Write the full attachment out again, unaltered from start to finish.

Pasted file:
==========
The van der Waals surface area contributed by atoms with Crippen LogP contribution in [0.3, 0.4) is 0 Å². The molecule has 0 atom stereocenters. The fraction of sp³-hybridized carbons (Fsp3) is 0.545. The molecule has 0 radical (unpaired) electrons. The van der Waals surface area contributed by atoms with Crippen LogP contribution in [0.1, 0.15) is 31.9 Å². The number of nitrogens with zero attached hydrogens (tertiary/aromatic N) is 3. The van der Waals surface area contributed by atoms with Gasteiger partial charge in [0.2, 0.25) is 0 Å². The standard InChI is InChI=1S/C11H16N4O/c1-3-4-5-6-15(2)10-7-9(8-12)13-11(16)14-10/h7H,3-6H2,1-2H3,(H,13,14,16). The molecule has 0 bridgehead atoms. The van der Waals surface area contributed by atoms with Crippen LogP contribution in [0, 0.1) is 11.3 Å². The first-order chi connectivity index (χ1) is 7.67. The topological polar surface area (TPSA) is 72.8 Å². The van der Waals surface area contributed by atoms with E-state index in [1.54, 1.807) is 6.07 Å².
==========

The van der Waals surface area contributed by atoms with Crippen LogP contribution in [0.3, 0.4) is 0 Å². The molecule has 0 atom stereocenters. The fraction of sp³-hybridized carbons (Fsp3) is 0.545. The molecule has 0 radical (unpaired) electrons. The van der Waals surface area contributed by atoms with Crippen LogP contribution in [0.1, 0.15) is 31.9 Å². The number of nitrogens with zero attached hydrogens (tertiary/aromatic N) is 3. The van der Waals surface area contributed by atoms with Gasteiger partial charge in [0.2, 0.25) is 0 Å². The standard InChI is InChI=1S/C11H16N4O/c1-3-4-5-6-15(2)10-7-9(8-12)13-11(16)14-10/h7H,3-6H2,1-2H3,(H,13,14,16). The molecule has 0 bridgehead atoms. The van der Waals surface area contributed by atoms with Crippen LogP contribution in [0, 0.1) is 11.3 Å². The first-order chi connectivity index (χ1) is 7.67. The topological polar surface area (TPSA) is 72.8 Å². The van der Waals surface area contributed by atoms with E-state index in [1.54, 1.807) is 6.07 Å².